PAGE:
For the fourth consecutive month, the Reserve Bank of Australia (RBA) has spiked the cash rate sending it to a new height of 1.85%.
The central bank first halted Australia’s 18-month-long, 0.1% cash rate in May, pushing it upwards for the first time in a decade to 0.35%.
Today’s 0.5% triple increase whammy was a move expected by most economists, including the real estate industry, following a 50bps jump in July to 1.35%.
The Australian Bureau of Statistics (ABS) also announced last week that the annual inflation rate increased 1.8% in the June quarter to 6.1%, following a 2.1% increase in the last quarter.
Yet while the RBA cash rate rise decision raised few industry eyebrows, mortgage holders will need to redouble their payment efforts – and this is amidst stagnant real-time wages, a continuing energy crisis and high inflation.
“Inflation in Australia the highest since early 1990s”
As in his recent cash rate announcements, RBA governor Dr Philip Lowe remains determined to depress inflation to 2%-3%.
Yet even the RBA doesn’t believe we’ll see this figure until around 2024.
Instead, the central bank forecasts that inflation will peak later this year to around 7.75% before dropping to around 4% over 2023 and finally to around 3% in 2024.
“The Bank’s central forecast is for GDP growth of 3.25% over 2022 and 1.75% in each of the following two years,” Dr Lowe explained.
Dr Lowe also admitted that the path to achieving a balance between a good inflation and keeping the economy on an “even keel” wouldn’t be easy, partly because of global developments – such as Russia’s invasion of Ukraine – but also due to domestic factors, including a tight labour market and capacity constraints in some economy sectors.
However, this same tight labour market is assisting Australia’s economy, said Dr Lowe, with the unemployment rate declining in June to 3.5%, the lowest rate in almost 50 years, according to ABS data.
And while he noted household spending continued to be a key source of uncertainty, the RBA cash rate rise each month has been necessary “to create a more sustainable balance of demand and supply in the Australian economy” – and this week’s hike won’t be the last we’ll see.
“The Board expects to take further steps in the process of normalising monetary conditions over the months ahead, but it is not on a pre-set path,” Dr Lowe said.
Good and bad times ahead
Only yesterday, CoreLogic reported that national housing values fell for a third consecutive month in its monthly Hedonic Home Value Index (HVI).
This fall was again led by Sydney and Melbourne which now have median dwelling values of $1,087,376 and $791,999 respectively, after falls of -2.2% and -1.5%.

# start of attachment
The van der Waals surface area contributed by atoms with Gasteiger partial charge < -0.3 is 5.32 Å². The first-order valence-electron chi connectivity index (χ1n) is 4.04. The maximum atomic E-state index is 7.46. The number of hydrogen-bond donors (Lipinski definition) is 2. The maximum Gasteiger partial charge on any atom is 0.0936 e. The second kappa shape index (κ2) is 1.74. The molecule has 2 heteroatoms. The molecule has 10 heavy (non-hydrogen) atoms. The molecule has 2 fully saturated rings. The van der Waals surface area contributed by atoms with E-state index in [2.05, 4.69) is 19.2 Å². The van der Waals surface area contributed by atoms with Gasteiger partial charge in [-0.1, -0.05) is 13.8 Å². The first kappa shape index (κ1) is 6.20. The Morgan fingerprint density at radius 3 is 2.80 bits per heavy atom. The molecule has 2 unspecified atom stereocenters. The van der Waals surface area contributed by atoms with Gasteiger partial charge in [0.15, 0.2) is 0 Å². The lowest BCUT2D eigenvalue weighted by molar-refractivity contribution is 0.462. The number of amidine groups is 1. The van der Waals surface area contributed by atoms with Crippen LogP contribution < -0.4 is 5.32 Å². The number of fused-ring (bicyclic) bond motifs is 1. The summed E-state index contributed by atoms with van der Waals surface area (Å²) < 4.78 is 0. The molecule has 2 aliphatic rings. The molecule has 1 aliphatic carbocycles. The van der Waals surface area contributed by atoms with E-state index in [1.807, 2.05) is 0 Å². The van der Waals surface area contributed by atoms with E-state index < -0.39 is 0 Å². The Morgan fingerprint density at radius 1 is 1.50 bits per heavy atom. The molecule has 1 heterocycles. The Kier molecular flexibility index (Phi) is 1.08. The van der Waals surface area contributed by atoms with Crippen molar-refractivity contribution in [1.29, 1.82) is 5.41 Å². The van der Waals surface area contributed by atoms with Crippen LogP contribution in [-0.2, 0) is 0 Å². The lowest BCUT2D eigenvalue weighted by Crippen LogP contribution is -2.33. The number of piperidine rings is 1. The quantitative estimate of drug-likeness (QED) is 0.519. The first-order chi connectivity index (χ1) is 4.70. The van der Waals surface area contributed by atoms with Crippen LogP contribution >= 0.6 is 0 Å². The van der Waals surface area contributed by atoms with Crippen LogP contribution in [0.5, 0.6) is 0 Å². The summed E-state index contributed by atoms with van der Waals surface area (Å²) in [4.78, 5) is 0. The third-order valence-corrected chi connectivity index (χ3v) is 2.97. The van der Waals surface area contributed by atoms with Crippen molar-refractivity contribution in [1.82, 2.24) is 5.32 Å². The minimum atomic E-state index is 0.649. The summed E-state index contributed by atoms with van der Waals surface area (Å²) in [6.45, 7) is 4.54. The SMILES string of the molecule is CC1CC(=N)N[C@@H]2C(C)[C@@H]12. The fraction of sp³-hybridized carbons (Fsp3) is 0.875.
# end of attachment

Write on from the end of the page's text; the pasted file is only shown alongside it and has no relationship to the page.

The report stated that regional market values have also weakened for the first time in two years.
CoreLogic research director, Tim Lawless, had both positive and negative comments to make on RBA’s new hike.
He said while the cash rate still remains well below the pre-COVID decade average of 2.56%, today’s hike would most likely flow through in its entirety to variable mortgage rates – and that is within a matter of days.
He pointed out too that the recent HVI decline rate was comparable with the onset of the global financial crisis (GFC) in 2008, and the sharp downswing of the early 1980s.
“In Sydney, where the downturn has been particularly accelerated, we are seeing the sharpest value falls in almost 40 years,” Mr Lawless said.
“And according to most bank forecasts, the cash rate could rise at least another 75 basis points before peaking.
“With this in mind, the decline in housing values is expected to become steeper, and geographically more widespread.”
However, while the RBA is clearly “first and foremost in inflation-fighting mode”, Mr Lawless believes the cash rate could nevertheless retrace some of the hikes through the second half of 2023 – with financial markets already pricing their figures on this trajectory.
“The ASX cash rate future indicates a peak in the cash rate at 3.32% by March next year, followed by an easing back to 2.99% by the end of 2023,” Mr Lawless explained.
What does this mean for my mortgage?
Based on ABS’ Lending Indicators data for June, the average national home loan is now $610,000.
Combine this with RBA’s latest Lenders’ Interest Rates, and current owner-occupier mortgage holders – ie those with outstanding loans – should expect to pay 3.07% for variable home loan repayments while new buyers will pay 2.61% for the same home loans.
However, today’s 0.5% cash rate rise will see the former group pay, at the very least, an $162 extra per month, says savings.com.au – and more likely, towards $300 a month.
New buyers meanwhile can expect to pay an extra $157 per month or more likely, towards $400 a month.
What’s next following the cash rate rise?
Mr Lawless notes that although interest rate hikes will most likely continue for 2022, the hike cycle may still be relatively short and sharp – with 2023 seeing some rate stabilisation or potential reduction.
“Similar to the trajectory of the upswing, this downswing phase could be a short but sharp one, depending on how high and fast interest rate settings go,” Mr Lawless said.
“(And) this (change) could be the cue for housing values to find a floor.”
We’re here to help
We encourage you to contact your lender soon to check where your interest rates will trend from here, particularly if you have a variable rate home loan.
You may also want to consider refinancing your loan to achieve the best possible deal.
We can find you the best possible deals from more than 40 of Australia’s biggest banks and specialist lenders so give us a call today at Lending Loop.
The RBA’s next monthly cash rate announcement will be on Tuesday, September 6 at 2.30pm AEDT.